Instagram to introduce ‘take a break’ feature to help users limit their time on the social network

Instagram is making marks in the social media world, and though it does face criticism here and there, the tech firm never gets demotivated to do better.

Instagram recently announced that it is launching a feature which will help users limit and control their time on the application. The feature is called ‘Take a Break,’ and according to Instagram will ask or alert users to take a break or stop using the application, after they have been using it for 10 to 30 minutes.

The Take a break feature was in process for some time now. The tech firm first gave its hint back when it was addressing allegations related to the app being a source of mental health issues and people feeling not good about themselves.

In short, this is an effort by the tech giant to combat the same mental health issues whose allegations it was trying to address.

However, while Instagram maybe trying to make people care about their mental health and limit their usage of the app, the feature may not be that impactful.

This because instead of being a by default feature, the tech firm has made it an opted one. Users can decide and enable the option according to their needs. This comes of the same way as the Like count option which Instagram though released on default mode when in Beta version, but changed it back to user preferences. Users now themselves decide if they want to see the like count on others or not. Since that feature has gone on choice based, users have barely opted for it.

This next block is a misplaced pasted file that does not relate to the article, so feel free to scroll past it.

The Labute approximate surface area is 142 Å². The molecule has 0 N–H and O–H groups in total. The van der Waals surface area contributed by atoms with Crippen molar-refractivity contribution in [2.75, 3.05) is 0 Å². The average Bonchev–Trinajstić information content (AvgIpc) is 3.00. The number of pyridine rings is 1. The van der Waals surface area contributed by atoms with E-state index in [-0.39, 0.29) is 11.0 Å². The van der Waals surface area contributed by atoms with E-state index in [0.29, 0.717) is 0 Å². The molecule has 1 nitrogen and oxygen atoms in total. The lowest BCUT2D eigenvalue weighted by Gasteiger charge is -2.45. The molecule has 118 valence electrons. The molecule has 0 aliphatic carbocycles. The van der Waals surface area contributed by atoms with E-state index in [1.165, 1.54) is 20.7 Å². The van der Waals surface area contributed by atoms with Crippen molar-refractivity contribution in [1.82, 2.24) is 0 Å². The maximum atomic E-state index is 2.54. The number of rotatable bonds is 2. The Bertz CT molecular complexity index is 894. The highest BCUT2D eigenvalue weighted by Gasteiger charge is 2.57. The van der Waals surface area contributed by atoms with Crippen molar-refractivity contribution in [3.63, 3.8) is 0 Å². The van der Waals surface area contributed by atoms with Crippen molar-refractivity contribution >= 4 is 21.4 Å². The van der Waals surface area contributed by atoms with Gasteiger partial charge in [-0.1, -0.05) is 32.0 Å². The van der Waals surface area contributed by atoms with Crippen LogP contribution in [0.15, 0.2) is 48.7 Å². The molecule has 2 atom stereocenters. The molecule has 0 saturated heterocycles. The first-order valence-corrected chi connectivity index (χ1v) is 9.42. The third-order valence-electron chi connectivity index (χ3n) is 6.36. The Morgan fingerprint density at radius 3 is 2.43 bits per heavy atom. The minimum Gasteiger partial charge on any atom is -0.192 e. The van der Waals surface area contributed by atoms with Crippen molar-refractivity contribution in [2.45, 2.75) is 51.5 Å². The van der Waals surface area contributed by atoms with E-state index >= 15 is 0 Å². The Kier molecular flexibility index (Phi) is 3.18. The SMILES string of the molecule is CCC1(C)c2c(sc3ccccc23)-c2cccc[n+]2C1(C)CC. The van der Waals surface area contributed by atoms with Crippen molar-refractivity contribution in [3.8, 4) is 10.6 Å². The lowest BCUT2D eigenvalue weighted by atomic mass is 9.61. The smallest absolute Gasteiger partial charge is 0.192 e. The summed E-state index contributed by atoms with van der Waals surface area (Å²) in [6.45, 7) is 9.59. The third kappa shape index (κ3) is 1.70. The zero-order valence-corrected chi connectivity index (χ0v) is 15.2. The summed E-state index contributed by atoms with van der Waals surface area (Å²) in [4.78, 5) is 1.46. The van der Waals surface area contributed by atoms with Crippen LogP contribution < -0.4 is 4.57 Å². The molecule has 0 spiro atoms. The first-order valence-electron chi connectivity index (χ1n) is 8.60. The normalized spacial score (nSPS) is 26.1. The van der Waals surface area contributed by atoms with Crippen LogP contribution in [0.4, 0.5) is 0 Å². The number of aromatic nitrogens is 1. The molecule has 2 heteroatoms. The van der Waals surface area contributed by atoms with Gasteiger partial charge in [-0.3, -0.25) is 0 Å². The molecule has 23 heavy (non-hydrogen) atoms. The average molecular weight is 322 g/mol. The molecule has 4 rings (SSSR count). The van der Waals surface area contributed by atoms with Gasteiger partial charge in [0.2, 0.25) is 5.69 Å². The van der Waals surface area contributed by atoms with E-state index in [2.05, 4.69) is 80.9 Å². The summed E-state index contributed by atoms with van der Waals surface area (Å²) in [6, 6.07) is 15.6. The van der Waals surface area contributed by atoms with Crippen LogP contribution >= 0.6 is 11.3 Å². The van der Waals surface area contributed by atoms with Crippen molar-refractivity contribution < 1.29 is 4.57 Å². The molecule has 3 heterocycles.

From the looks of it, people will also barely opt for the Instagram Take a break feature. The reason for this is not only it being an optional feature, but also because Apple and Android devices already offer options which help people limit their usage.

Many people believe that this is Instagram is only pretending of being an advocate for mental health by introducing some basic features. One example which was given as a proof for this was that the tech firm last year introduced their ‘You are all caught up’ notification. This message lets people know that they have already scrolled through all stuff on their feed from the past two days. However, last year, it started showing suggested posts and ads below to keep people engaged.

If Instagram really wanted to tackle mental health issues online, there are far better resources and many other better ideas which they can implement. However, who knows, they might come around in the future.
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